Ethnomusicology is the study of music in its cultural context with particular attention to ways that musicians and audiences create and understand musical forms and meanings. Its methods are built on detailed ethnographic fieldwork, yet are also often informed by historical inquiry. In Australia, ethnomusicology has become an intrinsically applied discipline through which scholars seek to deliver useful outcomes and resources for musicians and their communities. Ethnomusicology was established as a research discipline at ANU by Adjunct A/Prof Stephen Wild, who has served as both Secretary-General and Vice-President of the peak UNESCO body, the International Council for Traditional Music (ICTM). Postgraduate ethnomusicologists at ANU perform and research music from all over the world, and collaborate with a broad range of community organisations, arts companies and international bodies concerned with sustaining humanity’s cultural diversity in an increasingly globalised world. Research in this area is also supported by our large collection of musical instruments, which includes complete sets of West African Ewe and Ashanti drums, Thai and Javanese gamelan orchestras, and South Indian and East Asian percussion.
Dr Bonnie McConnell is an ethnomusicologist with expertise in medical ethnomusicology; music, gender and Islam; and music of Africa and the African diaspora. Her research has been supported by fellowships from the Fulbright-Hays Program and the American Association of University Women.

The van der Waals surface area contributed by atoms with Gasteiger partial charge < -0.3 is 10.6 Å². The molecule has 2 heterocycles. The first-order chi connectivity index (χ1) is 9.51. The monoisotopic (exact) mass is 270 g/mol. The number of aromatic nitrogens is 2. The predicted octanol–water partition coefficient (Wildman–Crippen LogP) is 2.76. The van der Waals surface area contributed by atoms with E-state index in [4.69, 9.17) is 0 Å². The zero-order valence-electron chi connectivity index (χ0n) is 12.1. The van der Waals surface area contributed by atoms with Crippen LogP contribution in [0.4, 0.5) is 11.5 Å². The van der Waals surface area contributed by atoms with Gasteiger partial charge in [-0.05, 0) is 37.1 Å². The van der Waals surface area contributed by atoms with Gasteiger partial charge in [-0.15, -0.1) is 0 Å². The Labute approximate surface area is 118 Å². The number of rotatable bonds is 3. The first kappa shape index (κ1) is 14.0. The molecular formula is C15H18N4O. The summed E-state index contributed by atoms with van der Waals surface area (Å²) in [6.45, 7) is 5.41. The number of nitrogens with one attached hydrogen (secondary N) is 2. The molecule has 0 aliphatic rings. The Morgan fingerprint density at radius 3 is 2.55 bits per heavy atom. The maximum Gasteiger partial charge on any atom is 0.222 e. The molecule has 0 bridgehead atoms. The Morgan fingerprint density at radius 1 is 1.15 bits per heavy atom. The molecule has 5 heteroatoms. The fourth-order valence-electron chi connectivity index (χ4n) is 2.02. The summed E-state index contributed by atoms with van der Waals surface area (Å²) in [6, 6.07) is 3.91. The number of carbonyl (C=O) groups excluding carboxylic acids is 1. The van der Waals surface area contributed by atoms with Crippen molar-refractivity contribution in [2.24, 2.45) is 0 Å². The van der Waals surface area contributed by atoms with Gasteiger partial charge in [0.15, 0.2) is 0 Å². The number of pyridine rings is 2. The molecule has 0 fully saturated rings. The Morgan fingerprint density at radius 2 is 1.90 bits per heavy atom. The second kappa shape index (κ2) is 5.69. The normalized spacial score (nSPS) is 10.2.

Dr Christopher Sainsbury provides research expertise in this area with a focus on regionalism in composition, new guitar music, Aboriginal new music and mechanisms of support for Aboriginal composers, and Australian popular music. He is a descendant of the Aboriginal people of Sydney and the Central Coast and is active in his community.
Dr Roald H. Maliangkaij, based in the ANU College of Asia and the Pacific, also provides research leadership in this area. His research interests include the history of South Korea’s cultural policy and entertainment industries, including music, folklore, and popular entertainment.
Dr Alexander Hunter studied North Indian classical music under Prof Robert Chapell (Alla Rakha and Zakir Hussain), Pandit Panchanan Sardar and Pandit Vijay Verma, and Scottish Gaelic song with Paul McCallum and Griogair Labhruidh on the Scottish Isle of South Uist.